While STUTS’s boom bap loosens his stern approach in “Presence V,” T-Pablow’s verse likewise remains dense and stoic. His version also finds him practically solo with minimal involvement from Takako Matsu, though it’s only appropriate he’s left by himself. “Even though I try to satisfy myself with lies / In the end, I’m lonely, alone,” he raps as he attempts to make sense of his newfound solitude. Like the rest of his peers in the project, he gradually reaches contentment in the fact that, in the end, life goes on.
Further listening: Bad Hop World (2020)
STUTS’s chill, R&B-friendly boom-bap is defined by the MPC, his trusted beat-making tool and performance instrument. While the producer has worked with many rappers and singers over the years, including BIM and Daichi Yamamoto from this list, “Presence” for Omameda Towako may be his biggest commission yet. He strikes gold looping the whooshing strings from the show’s opening theme, pitching it down to the point it’s almost unrecognizable. (Here’s a fun video breaking down the sample.) The song is joined by the show’s lead actress, Takako Matsu, who holds a fascinating music career of her own. And of course there are the three actors—Masaki Okada, Akihiro Kakura, Ryuhei Matsuda—as well as five rappers not so far from STUTS’s orbit. The producer stands at the center of a grand ensemble in “Presence,” keeping different personalities from different worlds in balance.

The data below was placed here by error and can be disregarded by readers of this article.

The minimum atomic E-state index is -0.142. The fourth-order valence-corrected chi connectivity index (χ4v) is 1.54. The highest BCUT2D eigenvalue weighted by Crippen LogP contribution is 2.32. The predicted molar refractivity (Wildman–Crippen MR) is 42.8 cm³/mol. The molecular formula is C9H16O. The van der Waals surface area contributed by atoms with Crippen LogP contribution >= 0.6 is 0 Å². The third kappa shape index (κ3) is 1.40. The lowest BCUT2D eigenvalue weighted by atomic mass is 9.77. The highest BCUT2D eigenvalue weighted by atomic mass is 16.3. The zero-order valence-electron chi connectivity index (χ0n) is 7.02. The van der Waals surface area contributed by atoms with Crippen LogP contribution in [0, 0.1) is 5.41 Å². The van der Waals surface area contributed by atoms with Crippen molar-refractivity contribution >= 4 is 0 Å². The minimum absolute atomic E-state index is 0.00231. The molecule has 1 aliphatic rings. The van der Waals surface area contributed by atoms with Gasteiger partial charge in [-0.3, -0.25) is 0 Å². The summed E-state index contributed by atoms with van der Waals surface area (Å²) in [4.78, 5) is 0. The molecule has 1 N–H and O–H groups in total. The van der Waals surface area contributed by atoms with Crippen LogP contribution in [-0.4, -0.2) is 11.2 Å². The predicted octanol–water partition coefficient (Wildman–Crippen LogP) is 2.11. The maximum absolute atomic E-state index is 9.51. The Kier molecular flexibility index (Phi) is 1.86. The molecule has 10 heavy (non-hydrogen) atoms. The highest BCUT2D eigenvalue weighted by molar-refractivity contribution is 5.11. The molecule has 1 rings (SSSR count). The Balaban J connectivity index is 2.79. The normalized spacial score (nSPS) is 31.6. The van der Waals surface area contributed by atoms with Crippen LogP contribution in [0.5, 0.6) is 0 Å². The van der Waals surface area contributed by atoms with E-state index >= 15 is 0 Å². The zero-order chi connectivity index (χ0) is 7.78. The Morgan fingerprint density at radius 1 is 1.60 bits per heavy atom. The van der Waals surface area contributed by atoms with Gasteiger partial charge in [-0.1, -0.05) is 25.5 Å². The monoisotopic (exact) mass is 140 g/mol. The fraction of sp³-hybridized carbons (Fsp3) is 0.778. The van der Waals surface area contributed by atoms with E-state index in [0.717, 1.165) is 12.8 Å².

Further listening: Contrast (2020); Eutopia (2018)